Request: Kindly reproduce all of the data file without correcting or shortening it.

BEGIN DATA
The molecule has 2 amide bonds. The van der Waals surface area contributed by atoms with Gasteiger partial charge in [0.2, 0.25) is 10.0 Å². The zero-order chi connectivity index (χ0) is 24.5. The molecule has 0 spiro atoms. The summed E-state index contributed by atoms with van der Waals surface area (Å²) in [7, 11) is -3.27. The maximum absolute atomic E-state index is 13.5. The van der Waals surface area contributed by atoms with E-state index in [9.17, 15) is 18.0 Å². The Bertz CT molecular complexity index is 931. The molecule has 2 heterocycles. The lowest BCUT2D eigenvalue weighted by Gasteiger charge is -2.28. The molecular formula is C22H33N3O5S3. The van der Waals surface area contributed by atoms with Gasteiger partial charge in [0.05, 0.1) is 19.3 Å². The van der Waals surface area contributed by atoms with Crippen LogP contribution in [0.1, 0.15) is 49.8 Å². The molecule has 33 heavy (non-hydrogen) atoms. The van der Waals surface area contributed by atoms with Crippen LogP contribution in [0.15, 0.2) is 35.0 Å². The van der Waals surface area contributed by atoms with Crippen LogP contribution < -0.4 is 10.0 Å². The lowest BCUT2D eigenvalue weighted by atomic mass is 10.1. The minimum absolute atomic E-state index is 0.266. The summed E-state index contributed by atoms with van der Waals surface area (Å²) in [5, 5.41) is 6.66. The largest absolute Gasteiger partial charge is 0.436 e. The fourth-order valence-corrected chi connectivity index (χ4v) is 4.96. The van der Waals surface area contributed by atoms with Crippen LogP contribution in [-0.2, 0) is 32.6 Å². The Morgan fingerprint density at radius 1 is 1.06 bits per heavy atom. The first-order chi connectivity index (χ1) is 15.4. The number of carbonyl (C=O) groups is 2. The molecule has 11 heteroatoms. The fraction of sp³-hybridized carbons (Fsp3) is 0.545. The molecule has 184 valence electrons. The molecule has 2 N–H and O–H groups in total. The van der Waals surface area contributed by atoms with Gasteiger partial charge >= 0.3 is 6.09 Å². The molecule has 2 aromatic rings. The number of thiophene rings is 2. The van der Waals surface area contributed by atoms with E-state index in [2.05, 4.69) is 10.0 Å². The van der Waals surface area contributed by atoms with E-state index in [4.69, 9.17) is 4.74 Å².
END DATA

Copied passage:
The molecule has 2 amide bonds. The van der Waals surface area contributed by atoms with Gasteiger partial charge in [0.2, 0.25) is 10.0 Å². The zero-order chi connectivity index (χ0) is 24.5. The molecule has 0 spiro atoms. The summed E-state index contributed by atoms with van der Waals surface area (Å²) in [7, 11) is -3.27. The maximum absolute atomic E-state index is 13.5. The van der Waals surface area contributed by atoms with E-state index in [9.17, 15) is 18.0 Å². The Bertz CT molecular complexity index is 931. The molecule has 2 heterocycles. The lowest BCUT2D eigenvalue weighted by Gasteiger charge is -2.28. The molecular formula is C22H33N3O5S3. The van der Waals surface area contributed by atoms with Gasteiger partial charge in [0.05, 0.1) is 19.3 Å². The van der Waals surface area contributed by atoms with Crippen LogP contribution in [0.1, 0.15) is 49.8 Å². The molecule has 33 heavy (non-hydrogen) atoms. The van der Waals surface area contributed by atoms with Crippen LogP contribution in [0.15, 0.2) is 35.0 Å². The van der Waals surface area contributed by atoms with Crippen LogP contribution < -0.4 is 10.0 Å². The lowest BCUT2D eigenvalue weighted by atomic mass is 10.1. The minimum absolute atomic E-state index is 0.266. The summed E-state index contributed by atoms with van der Waals surface area (Å²) in [5, 5.41) is 6.66. The largest absolute Gasteiger partial charge is 0.436 e. The fourth-order valence-corrected chi connectivity index (χ4v) is 4.96. The van der Waals surface area contributed by atoms with Crippen LogP contribution in [-0.2, 0) is 32.6 Å². The Morgan fingerprint density at radius 1 is 1.06 bits per heavy atom. The first-order chi connectivity index (χ1) is 15.4. The number of carbonyl (C=O) groups is 2. The molecule has 11 heteroatoms. The fraction of sp³-hybridized carbons (Fsp3) is 0.545. The molecule has 184 valence electrons. The molecule has 2 N–H and O–H groups in total. The van der Waals surface area contributed by atoms with Gasteiger partial charge >= 0.3 is 6.09 Å². The molecule has 2 aromatic rings. The number of thiophene rings is 2. The van der Waals surface area contributed by atoms with E-state index in [2.05, 4.69) is 10.0 Å². The van der Waals surface area contributed by atoms with E-state index in [4.69, 9.17) is 4.74 Å².